I felt certain when I read the Financial Times headline, “Proposal sees consumer watchdog role for Fed,” that I must have woken up in a bizarre parallel universe (but that is probably unfair to pretty much all universes parallel to ours: I imagine it would be very difficult to have one more perverse than ours). But no, sadly, this headline is for real; the only possible good news in this account it that this dreadful idea is far from a done deal.
Putting the proposed consumer financial services watchdog in any existing agency, save perhaps the FDIC, no matter what the professed logic is, is really a plan to neuter it (ironically. Richard Shelby, who was the original moving force against having the proposed new agency be independent, wanted to house it at the FDIC; it is the Democrats who are now responsible for the further devolution of this plan). The Treasury, Fed, and Office of the Comptroller of the Currency are notoriously bank friendly. Think they are gonna do anything to seriously inconvenience their charges? Not on your life. The sole reason the FDIC could be a viable choice is that it is the only Federal bank regulator that is serious about enforcement. And that is due to the simple fact that if they mess up on enforcement, they wind up with more dead banks, which is embarrassing, costly, and a ton more work for them than preventing train wrecks in the first place (to the extent they can).
And as bad a choice as the Treasury was (the former planned place to bury the financial products consumer protection agency), it would be part of the Administration, and hence subject to political pressure. Although the Fed is in the process of getting its wings clipped a tad, has managed the neat trick of playing an increasingly political role (starting with Greenspan, in a break with the practice of past Fed chairman, of weighing in on policy issues) while remaining utterly unaccountable to anyone.
The concerns and realities of ordinary people have simply not registered with the Fed (in fairness, consumer protection has never been part of its charter). But the Fed was negligent in executing duties assigned by Congress on the consumer front. Congress did pass something called HOEPA (Home Ownership and Equity Protection Act) that defined subprime mortgages and called for subprime activity to be reported to the relevant regulators. The Office of the Comptroller of the Currency, which also oversees banks, used HOEPA to monitor subprime lending and rein in extreme behavior. The Fed could have done so, but chose not to. In June 2007, Congress was pressuring a resistant Fed to rein in abusive mortgage practices. And did that have any impact? This update, right before the storm burst, July 2007:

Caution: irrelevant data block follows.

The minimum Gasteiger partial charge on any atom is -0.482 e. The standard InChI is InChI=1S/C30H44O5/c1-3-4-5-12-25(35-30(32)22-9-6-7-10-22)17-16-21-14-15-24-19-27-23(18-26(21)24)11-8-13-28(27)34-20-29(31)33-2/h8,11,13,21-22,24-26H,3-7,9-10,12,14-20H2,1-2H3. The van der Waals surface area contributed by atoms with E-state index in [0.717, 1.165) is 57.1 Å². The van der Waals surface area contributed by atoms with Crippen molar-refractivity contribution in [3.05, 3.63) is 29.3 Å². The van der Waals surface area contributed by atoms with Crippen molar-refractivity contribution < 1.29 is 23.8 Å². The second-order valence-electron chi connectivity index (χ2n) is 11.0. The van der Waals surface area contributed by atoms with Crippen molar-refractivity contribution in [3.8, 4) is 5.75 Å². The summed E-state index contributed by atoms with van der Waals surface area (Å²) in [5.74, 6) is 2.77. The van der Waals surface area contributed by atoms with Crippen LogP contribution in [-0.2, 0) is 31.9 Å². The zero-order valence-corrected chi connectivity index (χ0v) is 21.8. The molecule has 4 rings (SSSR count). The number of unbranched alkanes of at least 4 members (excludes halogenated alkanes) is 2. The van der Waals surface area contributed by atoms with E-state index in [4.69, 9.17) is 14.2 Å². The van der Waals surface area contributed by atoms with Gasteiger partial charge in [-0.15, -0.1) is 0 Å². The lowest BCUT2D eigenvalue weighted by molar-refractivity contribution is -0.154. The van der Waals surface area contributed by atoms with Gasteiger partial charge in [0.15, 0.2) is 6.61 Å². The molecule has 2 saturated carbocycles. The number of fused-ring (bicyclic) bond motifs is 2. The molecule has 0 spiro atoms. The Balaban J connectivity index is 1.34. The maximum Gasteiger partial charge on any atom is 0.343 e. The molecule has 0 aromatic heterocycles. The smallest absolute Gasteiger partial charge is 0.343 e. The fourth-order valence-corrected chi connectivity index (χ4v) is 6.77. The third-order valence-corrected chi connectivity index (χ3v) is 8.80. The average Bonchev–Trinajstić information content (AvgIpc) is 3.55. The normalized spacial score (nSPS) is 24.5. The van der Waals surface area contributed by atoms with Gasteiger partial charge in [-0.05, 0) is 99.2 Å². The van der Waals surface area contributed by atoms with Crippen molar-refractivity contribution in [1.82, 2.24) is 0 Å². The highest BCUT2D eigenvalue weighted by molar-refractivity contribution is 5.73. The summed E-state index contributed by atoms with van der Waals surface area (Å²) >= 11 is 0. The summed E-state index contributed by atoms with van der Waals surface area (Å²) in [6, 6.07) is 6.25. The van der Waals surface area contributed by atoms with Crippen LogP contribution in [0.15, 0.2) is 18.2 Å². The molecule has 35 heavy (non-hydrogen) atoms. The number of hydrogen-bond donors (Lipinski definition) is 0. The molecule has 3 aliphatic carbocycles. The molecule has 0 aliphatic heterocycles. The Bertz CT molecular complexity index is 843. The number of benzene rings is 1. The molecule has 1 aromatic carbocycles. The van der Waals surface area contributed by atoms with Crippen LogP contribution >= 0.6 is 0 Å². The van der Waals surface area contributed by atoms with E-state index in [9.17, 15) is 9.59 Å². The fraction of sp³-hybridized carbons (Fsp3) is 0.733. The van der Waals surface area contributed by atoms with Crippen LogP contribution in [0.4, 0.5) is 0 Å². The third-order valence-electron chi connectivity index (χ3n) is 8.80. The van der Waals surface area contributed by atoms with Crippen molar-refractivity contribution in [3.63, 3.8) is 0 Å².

A good old-fashioned showdown is set for this week between the Congress and the Fed. Congressmen are hoppin’ mad at the Fed’s failure not only to act to stem overheated and sometimes predatory subprime lending, but also its patent lack of enthusiasm in doing anything to keep this and other predatory practices from recurring. And they have some justification for their annoyance. While admittedly the Fed regulates only a portion of the institutions that were involved in subprime lending, it failed to use the tools it had available, most notably the Home Ownership and Equity Protection Act (by contrast, the Office of the Comptroller of the Currency, made use of HOEPA and had relatively few abuses among the banks it supervises).
There is a reason the Fed has been so tone deaf on this issue. It does not see borrower protection as part of its job (it isn’t part of the original Fed charter) and the little we’ve seen directly also suggests the Fed is a staunch believer in free market ideology (remember, Greenspan was an acolyte of Ayn Rand and Bernanke hasn’t had the time to put his own stamp on the institution).
Congress is threatening aggressive moves, namely, moving some of its regulatory authority to other agencies, if the Fed doesn’t fall into line.
And consider this quote from Dodd himself:
“They had a job to do, and they didn’t do it,” said Senate Banking Committee Chairman Christopher Dodd, (D., Conn.), of the Fed’s performance. “A lot of people are hurt, and I’m angry about it,” added Mr. Dodd, who is seeking the Democratic presidential nomination.
Yves here. Do we have a single shred of evidence to support the notion that the Fed has undergone a miraculous conversion experience as a result of the crisis and will now act as staunch defender of the little guy? I certainly haven’t seen it.
In fact, the central bank already has broad authority to bar practices it sees as unfair and deceptive. The push to create an independent consumer financial services watchdog was precisely because the Fed and other regulators had been so hopelessly derelict in exercising these duties.
Congress was prepared to strip the Fed of some of its authority three years ago due to its abysmal failure to do anything about subprime abuses, even in the face of rising defaults, media coverage of fraud, and pressure from Capitol Hill. Now Dodd is prepared to reward the Fed for the very same conduct he roundly criticized three years ago. We can only assume he has already started serving his post-Congressional constituency.